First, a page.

Better stop. I really cannot discuss this matter in a rational way.

    Right action (none / 0) (#9)
    by Natal on Wed Apr 16, 2008 at 01:54:25 PM EST
    For the vast majority of the 150,000 thoughts and actions we undertake each day we have no idea if the resulting effects will be beneficial to us or the surroundings. Such is our plight in this realm.

    Welcome to Bushmenistan! (5.00 / 1) (#8)
    by caramel on Wed Apr 16, 2008 at 01:45:01 PM EST
    This is pathetic... Not only America still executes people but will continue doing so using a method that doesn't meet vet's standards. How much lower is this country going to fall?

    seven to two (none / 0) (#11)
    by diogenes on Wed Apr 16, 2008 at 03:32:32 PM EST
    A seven to two vote is not Bushmenistan.
    Convince the majority of people that the death penalty should not happen and then it will disappear.

    Still willing... (none / 0) (#3)
    by fiver5 on Wed Apr 16, 2008 at 11:49:33 AM EST
    to tinker with the machinery of death.

    According to NPR (none / 0) (#5)
    by sarcastic unnamed one on Wed Apr 16, 2008 at 12:27:01 PM EST
    the decision basically said that while it is possible that mistakes could be made in the execution process which could cause undo pain and suffering, KY has sufficient safeguards in place to prevent that from happening.

    Against the death penalty (none / 0) (#12)
    by splashy on Wed Apr 16, 2008 at 03:33:52 PM EST
    For many reasons here, but have to say I don't understand why they can't just administer a massive amount of barbiturates for a long time instead of painful drugs to kill them. Doesn't make any sense to me.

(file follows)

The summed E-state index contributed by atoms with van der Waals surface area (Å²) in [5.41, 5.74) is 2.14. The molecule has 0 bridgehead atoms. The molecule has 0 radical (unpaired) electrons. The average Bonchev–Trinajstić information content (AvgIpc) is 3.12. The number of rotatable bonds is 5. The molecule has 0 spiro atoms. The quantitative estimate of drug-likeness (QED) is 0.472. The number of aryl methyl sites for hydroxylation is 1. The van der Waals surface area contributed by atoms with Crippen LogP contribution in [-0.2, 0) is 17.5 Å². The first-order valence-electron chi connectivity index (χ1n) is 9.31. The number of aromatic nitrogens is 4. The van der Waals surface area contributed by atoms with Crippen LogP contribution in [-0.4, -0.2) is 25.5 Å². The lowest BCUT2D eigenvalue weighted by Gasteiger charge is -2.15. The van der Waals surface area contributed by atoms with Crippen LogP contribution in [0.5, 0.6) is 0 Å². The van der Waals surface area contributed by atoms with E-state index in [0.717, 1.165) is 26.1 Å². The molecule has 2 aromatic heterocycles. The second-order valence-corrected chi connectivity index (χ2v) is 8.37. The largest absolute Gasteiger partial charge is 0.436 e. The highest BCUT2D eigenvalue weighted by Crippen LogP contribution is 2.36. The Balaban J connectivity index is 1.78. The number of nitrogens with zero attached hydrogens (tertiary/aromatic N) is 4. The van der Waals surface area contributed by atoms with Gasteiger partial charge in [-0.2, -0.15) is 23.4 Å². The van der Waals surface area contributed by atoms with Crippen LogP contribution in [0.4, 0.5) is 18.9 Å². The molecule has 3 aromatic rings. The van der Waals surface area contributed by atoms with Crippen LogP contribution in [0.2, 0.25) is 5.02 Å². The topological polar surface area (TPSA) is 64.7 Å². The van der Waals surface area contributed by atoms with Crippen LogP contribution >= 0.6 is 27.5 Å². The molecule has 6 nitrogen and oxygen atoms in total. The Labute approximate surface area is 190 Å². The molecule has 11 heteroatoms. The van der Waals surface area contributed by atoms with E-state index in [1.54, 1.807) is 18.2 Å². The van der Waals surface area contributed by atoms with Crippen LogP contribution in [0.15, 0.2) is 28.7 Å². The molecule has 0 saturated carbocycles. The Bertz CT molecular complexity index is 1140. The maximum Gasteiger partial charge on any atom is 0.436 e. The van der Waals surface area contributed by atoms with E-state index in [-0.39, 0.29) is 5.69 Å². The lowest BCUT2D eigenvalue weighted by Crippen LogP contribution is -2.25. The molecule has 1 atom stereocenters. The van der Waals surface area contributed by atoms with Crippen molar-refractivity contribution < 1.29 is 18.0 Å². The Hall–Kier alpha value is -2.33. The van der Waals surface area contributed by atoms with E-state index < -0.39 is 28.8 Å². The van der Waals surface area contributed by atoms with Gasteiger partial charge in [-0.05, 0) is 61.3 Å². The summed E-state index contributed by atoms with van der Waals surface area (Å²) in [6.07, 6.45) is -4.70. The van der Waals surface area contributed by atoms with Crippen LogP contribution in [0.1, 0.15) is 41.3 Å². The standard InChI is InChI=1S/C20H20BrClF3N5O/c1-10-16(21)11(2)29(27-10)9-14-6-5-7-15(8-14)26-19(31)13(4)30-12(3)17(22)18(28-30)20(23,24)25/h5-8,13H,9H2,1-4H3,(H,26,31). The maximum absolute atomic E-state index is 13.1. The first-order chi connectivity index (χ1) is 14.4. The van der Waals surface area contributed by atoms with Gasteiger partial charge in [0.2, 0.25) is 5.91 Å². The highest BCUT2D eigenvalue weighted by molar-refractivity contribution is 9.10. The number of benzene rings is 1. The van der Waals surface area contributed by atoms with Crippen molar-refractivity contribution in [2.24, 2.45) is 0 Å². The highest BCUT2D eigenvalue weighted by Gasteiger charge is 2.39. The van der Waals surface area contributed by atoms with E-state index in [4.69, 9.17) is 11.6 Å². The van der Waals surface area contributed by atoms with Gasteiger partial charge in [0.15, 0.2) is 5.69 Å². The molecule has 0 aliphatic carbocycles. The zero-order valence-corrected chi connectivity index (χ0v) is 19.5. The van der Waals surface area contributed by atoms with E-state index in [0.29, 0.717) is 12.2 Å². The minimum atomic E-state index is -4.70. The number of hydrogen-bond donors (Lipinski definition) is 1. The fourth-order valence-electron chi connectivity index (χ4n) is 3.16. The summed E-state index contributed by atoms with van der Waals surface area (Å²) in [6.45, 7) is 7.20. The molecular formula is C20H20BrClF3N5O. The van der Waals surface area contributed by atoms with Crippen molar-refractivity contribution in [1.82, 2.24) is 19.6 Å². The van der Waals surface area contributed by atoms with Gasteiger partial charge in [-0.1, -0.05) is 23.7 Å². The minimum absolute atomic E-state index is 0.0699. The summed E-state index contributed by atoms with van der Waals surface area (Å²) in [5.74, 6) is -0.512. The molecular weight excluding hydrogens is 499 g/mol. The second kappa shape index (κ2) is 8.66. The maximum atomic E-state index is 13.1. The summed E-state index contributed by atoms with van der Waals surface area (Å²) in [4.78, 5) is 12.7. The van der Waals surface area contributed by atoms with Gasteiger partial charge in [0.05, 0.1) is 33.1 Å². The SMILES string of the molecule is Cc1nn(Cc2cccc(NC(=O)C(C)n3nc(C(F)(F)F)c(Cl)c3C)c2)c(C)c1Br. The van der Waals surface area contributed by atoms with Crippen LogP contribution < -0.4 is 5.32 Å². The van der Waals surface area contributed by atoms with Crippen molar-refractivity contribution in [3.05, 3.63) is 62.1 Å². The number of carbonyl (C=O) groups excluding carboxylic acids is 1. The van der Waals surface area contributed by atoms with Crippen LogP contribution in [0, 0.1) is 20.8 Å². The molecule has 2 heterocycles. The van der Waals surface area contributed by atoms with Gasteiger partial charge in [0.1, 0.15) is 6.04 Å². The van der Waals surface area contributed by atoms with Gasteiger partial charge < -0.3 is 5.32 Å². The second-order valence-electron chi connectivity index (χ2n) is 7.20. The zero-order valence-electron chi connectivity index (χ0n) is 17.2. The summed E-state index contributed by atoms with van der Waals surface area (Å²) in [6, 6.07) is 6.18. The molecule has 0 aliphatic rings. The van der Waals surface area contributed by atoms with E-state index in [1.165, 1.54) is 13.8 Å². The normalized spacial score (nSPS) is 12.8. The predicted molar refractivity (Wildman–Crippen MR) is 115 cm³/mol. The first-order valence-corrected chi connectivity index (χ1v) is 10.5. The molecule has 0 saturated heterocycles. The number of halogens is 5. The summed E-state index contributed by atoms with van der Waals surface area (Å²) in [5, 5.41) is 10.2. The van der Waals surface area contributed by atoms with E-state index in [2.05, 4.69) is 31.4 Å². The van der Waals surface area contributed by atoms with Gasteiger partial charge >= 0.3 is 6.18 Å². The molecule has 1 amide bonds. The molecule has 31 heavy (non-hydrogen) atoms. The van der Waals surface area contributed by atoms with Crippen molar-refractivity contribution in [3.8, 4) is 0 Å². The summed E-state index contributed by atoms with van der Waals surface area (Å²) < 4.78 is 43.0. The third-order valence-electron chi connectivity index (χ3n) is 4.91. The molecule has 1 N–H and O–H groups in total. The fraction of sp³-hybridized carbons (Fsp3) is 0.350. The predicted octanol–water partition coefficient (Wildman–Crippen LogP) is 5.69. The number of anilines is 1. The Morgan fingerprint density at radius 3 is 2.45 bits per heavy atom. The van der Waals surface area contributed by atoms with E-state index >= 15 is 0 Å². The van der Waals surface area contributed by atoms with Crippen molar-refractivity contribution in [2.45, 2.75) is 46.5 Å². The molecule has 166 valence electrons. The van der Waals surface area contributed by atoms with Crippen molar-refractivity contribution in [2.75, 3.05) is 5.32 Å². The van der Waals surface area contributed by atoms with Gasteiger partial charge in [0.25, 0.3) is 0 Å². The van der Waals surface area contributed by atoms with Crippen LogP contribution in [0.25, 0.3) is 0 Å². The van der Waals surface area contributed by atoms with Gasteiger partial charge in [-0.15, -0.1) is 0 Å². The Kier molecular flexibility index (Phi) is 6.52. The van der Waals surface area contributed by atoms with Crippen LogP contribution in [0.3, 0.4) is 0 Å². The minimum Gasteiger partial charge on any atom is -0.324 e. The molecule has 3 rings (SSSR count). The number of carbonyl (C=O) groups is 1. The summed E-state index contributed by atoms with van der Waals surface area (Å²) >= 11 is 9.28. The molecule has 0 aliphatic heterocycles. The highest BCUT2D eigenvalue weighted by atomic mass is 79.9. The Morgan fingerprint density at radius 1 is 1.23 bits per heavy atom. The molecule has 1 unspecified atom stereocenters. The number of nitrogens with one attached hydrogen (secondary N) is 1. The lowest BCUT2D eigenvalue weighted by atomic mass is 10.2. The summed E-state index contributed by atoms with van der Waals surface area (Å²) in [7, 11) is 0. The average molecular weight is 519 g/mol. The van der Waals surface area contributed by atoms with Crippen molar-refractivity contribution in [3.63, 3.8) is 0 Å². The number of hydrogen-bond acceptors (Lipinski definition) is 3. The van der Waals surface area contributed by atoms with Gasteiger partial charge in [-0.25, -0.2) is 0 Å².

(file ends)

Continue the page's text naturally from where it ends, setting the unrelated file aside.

Ms. TL; (none / 0) (#13)
    by Wile ECoyote on Wed Apr 16, 2008 at 03:34:45 PM EST
    I would love to hear your thoughts on Dr. Pou's drug protocol used post-Kartrina.  Seems like it may be the one to use in prisons.  

    It has been (none / 0) (#14)
    by facta non verba on Wed Apr 16, 2008 at 05:16:19 PM EST
    a long time since I have read a Supreme Court opinion in full. Much was lost on me since I am not a lawyer and so all cases referenced are meaningless to me.

    I was struck by this line:

    Simply because an execution method may result in pain, either by accident or as an inescapable consequence of death, does not establish the sort of "objectively intolerable risk of harm" that qualifies as cruel and unusual.

    I fail to understand the logic of this.

    Justice Roberts is a Catholic and a practising one at that. While I am already fatigued by the Pope's visit, what would Benedict XVI say on this?

    "Bad news"? (none / 0) (#17)
    by Beldar on Wed Apr 16, 2008 at 07:16:13 PM EST
    It's only "bad news" if you're an across-the-board opponent of the death penalty.

    In any event, it's an interesting set of opinions -- and it certainly demonstrates that there's no monolithic conservative or liberal block (with Stevens and Breyer both concurring in the judgment, but Scalia and Thomas refusing to join Roberts and Alito).

    I don't agree, however, that this will generate more stays or other death penalty litigation in the near term. 7/2 means the freeze is kaput, if nothing else.  Texas, for one, will be re-issuing death warrants before April is gone, and scheduling executions for late May or early June.

    In lieu of a trackback, here is a link to my more extended take, as a conservative lawyer/blogger and death penalty supporter, but written in lay terms as best I can.